Donald Trump, racial unifier: Black, white or brown, we have a patriotic duty now to defeat this man

In a debate held not far from Ferguson, Trump spewed his ugly fascist, racist rhetoric — can we unify to stop him?

By Chauncey DeVega

Senior Writer

Published October 10, 2016 6:15PM (EDT)

Republican presidential nominee Donald Trump speaks during the second presidential debate at Washington University in St. Louis, Sunday, Oct. 9, 2016. (Saul Loeb/Pool via AP) (AP)
Republican presidential nominee Donald Trump speaks during the second presidential debate at Washington University in St. Louis, Sunday, Oct. 9, 2016. (Saul Loeb/Pool via AP) (AP)

Donald Trump’s acceptance speech at the 2016 Republican National Convention was a nadir in modern American politics. His behavior at the second presidential debate against Hillary Clinton last night in St. Louis was even more monstrous, a shocking spectacle of political ugliness.

As I watched last night’s debate, I was tasked with focusing on how Clinton and Trump spoke to (or did not) questions of race, policing, human rights and justice along the color line in America. These are topics I have written about on many occasions.  The second presidential debate in St. Louis offered no shortage of opportunities for comment.

To wit: Trump was asked about Islamophobia and terrorism. In his answer, he doubled down on how his administration would further harass Muslim Americans and even went so far as to erroneously suggest that they harbor and protect terrorists.

Trump spoke about African-Americans and Latinos as an undifferentiated group when he prefaced his description of them with the word “the." This is a more polite but no less insulting way of calling African-Americans and Latinos “you people.” For Trump and other conservatives, nonwhites are a fixed type of Other in American society, a group outside of the boundaries of “real America.”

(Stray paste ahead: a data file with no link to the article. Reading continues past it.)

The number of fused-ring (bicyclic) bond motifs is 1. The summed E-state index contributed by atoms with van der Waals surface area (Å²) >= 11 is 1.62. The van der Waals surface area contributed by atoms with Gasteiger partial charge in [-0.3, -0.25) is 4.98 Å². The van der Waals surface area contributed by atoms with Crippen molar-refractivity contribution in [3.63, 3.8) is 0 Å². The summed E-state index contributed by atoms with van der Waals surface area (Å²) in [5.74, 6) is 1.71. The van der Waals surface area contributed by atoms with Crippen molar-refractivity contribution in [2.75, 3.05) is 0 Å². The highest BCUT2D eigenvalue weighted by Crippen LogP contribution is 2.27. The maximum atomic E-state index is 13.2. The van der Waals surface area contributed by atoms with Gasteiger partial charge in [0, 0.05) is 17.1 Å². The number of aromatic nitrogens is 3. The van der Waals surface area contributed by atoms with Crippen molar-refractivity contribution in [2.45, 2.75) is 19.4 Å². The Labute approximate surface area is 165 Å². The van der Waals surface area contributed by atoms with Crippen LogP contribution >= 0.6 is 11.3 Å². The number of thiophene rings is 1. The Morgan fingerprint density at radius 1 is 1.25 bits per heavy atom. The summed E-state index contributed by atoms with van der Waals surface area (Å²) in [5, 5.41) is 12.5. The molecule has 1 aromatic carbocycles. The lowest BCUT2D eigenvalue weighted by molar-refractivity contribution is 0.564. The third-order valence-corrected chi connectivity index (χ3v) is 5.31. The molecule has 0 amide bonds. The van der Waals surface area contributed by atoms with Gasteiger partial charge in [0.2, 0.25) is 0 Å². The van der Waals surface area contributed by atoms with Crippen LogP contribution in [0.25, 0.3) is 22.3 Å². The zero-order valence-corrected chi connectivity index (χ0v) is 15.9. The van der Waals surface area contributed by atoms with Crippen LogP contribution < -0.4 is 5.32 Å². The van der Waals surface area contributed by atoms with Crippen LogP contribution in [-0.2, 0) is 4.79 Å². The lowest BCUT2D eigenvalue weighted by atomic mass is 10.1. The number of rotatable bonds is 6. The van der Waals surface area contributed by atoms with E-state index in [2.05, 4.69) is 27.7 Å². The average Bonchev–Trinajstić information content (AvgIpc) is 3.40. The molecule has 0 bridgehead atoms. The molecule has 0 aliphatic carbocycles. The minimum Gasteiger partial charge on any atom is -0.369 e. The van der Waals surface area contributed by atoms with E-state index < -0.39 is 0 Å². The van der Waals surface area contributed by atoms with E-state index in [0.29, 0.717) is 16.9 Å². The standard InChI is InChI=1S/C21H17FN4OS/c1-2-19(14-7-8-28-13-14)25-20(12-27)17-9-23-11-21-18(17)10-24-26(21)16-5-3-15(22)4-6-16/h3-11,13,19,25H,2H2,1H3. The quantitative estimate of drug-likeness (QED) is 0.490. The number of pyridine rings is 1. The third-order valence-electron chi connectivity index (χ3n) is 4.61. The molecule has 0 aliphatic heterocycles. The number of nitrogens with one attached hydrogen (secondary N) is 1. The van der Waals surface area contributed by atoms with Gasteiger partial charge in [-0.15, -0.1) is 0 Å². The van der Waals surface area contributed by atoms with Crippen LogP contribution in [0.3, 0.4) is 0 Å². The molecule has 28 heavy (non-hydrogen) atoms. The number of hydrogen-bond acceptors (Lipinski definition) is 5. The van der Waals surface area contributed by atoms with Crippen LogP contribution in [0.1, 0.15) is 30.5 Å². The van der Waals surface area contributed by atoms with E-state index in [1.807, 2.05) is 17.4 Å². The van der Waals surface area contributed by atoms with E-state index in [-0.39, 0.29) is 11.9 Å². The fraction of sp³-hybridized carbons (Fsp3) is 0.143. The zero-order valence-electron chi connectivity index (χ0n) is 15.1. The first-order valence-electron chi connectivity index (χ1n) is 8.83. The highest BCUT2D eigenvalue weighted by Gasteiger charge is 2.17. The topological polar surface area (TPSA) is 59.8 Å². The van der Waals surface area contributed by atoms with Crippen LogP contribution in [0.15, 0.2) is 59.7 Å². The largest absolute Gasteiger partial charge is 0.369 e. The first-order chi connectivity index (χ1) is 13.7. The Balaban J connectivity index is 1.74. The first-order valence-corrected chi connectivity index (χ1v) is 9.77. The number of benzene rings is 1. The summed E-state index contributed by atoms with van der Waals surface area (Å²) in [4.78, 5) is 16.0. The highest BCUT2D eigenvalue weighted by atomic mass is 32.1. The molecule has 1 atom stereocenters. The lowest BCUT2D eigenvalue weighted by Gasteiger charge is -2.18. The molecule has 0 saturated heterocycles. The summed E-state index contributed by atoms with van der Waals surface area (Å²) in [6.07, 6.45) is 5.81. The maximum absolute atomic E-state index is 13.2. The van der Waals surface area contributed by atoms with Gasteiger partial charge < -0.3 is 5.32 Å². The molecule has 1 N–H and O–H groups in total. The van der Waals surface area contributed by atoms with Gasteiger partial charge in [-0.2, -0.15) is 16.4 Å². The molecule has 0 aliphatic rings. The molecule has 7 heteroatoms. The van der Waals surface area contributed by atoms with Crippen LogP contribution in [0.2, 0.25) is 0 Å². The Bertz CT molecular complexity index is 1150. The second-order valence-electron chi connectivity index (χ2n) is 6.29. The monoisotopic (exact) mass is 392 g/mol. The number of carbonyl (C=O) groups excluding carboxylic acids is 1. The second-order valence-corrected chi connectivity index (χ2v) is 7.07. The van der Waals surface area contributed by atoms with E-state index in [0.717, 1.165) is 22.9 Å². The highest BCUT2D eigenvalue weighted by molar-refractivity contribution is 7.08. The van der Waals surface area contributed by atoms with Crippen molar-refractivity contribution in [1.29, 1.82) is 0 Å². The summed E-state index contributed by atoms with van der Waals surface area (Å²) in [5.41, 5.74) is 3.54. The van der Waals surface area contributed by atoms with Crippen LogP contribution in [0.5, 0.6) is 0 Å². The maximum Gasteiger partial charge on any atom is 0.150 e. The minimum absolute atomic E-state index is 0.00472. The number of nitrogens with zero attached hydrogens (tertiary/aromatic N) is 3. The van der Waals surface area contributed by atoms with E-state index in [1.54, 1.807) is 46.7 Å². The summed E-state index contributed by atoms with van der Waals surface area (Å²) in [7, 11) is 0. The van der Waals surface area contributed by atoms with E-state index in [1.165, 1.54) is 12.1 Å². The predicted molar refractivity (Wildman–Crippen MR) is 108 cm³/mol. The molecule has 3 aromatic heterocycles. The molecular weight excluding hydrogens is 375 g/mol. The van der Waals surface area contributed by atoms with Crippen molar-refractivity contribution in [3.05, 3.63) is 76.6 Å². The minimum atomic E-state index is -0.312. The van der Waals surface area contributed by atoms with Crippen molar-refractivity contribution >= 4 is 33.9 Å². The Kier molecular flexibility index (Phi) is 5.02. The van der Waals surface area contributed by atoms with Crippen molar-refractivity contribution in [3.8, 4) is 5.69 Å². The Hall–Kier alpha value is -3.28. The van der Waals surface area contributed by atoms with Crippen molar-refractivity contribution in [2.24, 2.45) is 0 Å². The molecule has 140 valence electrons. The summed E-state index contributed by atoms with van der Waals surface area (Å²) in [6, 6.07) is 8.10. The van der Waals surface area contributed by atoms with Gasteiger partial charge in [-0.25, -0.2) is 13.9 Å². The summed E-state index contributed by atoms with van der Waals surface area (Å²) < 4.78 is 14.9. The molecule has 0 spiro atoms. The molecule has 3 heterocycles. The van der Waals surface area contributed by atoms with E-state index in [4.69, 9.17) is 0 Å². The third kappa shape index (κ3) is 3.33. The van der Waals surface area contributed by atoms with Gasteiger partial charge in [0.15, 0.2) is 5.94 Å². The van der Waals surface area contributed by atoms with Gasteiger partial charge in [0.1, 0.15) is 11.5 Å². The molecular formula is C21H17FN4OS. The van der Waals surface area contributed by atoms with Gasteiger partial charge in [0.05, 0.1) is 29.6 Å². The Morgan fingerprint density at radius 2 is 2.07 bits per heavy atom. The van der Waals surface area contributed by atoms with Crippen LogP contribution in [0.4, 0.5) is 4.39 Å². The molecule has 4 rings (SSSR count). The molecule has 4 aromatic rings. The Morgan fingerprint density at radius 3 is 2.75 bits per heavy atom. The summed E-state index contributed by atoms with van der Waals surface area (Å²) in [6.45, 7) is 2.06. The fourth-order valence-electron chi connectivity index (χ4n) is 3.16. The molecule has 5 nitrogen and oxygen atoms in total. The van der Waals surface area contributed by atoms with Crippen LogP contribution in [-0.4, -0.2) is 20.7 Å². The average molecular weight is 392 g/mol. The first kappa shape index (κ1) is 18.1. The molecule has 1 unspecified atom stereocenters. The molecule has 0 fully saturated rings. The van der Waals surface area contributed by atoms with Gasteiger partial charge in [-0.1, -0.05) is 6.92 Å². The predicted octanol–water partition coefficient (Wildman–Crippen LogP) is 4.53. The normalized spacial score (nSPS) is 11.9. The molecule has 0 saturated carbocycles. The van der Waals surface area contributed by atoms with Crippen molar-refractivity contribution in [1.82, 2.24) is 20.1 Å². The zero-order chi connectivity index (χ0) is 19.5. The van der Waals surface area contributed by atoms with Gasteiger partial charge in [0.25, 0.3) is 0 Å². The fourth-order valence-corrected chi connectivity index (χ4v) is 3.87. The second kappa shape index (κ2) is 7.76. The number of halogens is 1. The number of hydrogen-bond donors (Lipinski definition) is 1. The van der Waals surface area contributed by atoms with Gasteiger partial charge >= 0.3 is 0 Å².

To a black man who asked how the candidate would unify the country if elected president, Trump responded that the lives of African-Americans and “inner city” residents (as though the two groups are interchangeable) are horrible and they have nothing to lose by voting for him. This is a repeat of Trump’s racist belief that black folks exist in a dystopian living hell under President Barack Obama and they are idiots with no political agency or intelligence.

Again Trump could not resist, saying that “illegal immigrants” are coming to the United States with the sole purpose of committing crimes against (white) Americans.

Clinton rebuked Trump’s hostility towards Muslims by highlighting how Islam is a part of American culture, history and life — and has been so for centuries. Islam was brought to America by African slaves. This is a little known and much misunderstood part of American history.

The second presidential debate was held at Washington University in St. Louis. This is not too far from Ferguson, Missouri, where a black teenager named Michael Brown was killed by a white police officer named Darren Wilson in 2014. This helped to spark the Black Lives Matter movement. Neither Hillary Clinton nor Donald Trump spoke about the killing of Michael Brown and the political mobilization it helped birth.

Clinton and Trump were also silent on reforming the American criminal justice system and how they would end police thuggery and brutality against people of color, the poor, the mentally ill and other marginalized groups in America.

These are all important issues, however, I will not be writing about them here.

As I watched Sunday night’s debate, I was unnerved and disgusted by Trump’s behavior and the values he channeled. Trump is a political arsonist. Muslims, Hispanics, Latinos, black people and women are the kindling for his fire. That fire threatens, however, to burn down the house that all Americans live in — on both sides of the color line.